I’m thrilled that the companies I am working for are offering citizen science projects on their trips. It is such a great way to engage guests in participating and give back to these regions. For many visitors it’s their first time trying their hand at data collection. Most never realized how easy it actually is to become a citizen scientist. Citizen science projects like NASA’s GLOBE Program led a few polar guide colleagues and myself to found The Polar Citizen Science Collective, a non-profit promoting polar science and tourism by engaging travelers in citizen science projects. Over the years, hundreds – possibly thousands – of polar guests have been exposed to citizen science during their travels. I hope that many of them will continue with citizen science projects in their local areas when back home. The enthusiasm is definitely there.
What have you discovered or learned as a NASA citizen scientist?
Citizen science allows us to take part in unravelling the mysteries of Earth. It also enhances our understanding of the polar regions, and teaches us how to contribute to the protection of our planet. Nature is unconditionally giving, and citizen science projects like those offered by NASA allow us to give back.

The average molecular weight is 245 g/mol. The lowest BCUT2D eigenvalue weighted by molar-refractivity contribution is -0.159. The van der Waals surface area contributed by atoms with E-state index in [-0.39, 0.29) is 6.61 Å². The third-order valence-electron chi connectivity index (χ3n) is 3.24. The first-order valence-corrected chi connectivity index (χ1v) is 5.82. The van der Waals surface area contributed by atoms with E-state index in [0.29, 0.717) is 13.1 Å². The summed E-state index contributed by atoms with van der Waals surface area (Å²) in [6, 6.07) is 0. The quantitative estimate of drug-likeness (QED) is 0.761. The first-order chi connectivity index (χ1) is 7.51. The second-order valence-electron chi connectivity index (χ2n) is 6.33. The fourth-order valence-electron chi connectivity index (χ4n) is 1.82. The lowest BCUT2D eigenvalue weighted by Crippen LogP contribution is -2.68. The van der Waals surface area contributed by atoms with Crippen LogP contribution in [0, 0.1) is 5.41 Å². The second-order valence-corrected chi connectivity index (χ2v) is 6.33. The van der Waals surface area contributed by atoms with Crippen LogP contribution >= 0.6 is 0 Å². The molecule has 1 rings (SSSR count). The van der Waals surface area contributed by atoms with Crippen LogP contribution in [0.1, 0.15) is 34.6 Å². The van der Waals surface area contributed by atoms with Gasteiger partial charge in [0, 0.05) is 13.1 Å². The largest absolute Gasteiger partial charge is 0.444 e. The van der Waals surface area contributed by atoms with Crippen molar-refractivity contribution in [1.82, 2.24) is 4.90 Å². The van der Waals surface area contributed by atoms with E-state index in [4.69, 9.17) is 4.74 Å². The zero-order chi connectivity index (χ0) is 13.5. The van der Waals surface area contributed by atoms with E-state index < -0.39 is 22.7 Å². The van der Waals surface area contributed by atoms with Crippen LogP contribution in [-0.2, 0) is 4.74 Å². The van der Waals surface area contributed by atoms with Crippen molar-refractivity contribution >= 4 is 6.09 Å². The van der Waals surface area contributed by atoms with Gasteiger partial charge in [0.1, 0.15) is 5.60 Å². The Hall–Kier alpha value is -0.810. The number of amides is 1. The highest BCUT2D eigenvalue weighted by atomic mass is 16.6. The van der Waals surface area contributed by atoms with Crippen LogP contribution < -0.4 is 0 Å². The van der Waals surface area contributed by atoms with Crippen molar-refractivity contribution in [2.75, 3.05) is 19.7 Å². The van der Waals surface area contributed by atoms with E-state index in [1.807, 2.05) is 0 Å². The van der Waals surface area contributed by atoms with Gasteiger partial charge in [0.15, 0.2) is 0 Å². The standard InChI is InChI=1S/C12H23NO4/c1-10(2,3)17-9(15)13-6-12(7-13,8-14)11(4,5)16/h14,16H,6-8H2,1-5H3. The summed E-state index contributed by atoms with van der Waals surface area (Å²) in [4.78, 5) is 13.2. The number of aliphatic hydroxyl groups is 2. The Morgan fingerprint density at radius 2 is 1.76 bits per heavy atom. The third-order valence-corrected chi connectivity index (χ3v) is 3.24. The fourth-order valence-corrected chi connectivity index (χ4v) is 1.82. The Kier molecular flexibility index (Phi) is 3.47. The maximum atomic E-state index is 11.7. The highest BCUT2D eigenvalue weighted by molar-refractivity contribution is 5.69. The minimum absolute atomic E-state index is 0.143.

What first sparked your interest in space and science?
Since I was a little kid, I have always been interested in what nature has to offer. I spent most of my childhood days outside exploring and cataloguing the animals and plants in my neighborhood. I am still fascinated by the sky – be it the formation of clouds and all the various shapes they can have, or the millions of stars we can see during a clear night. It’s just magical.
What’s the biggest challenge you’ve faced as a NASA citizen scientist?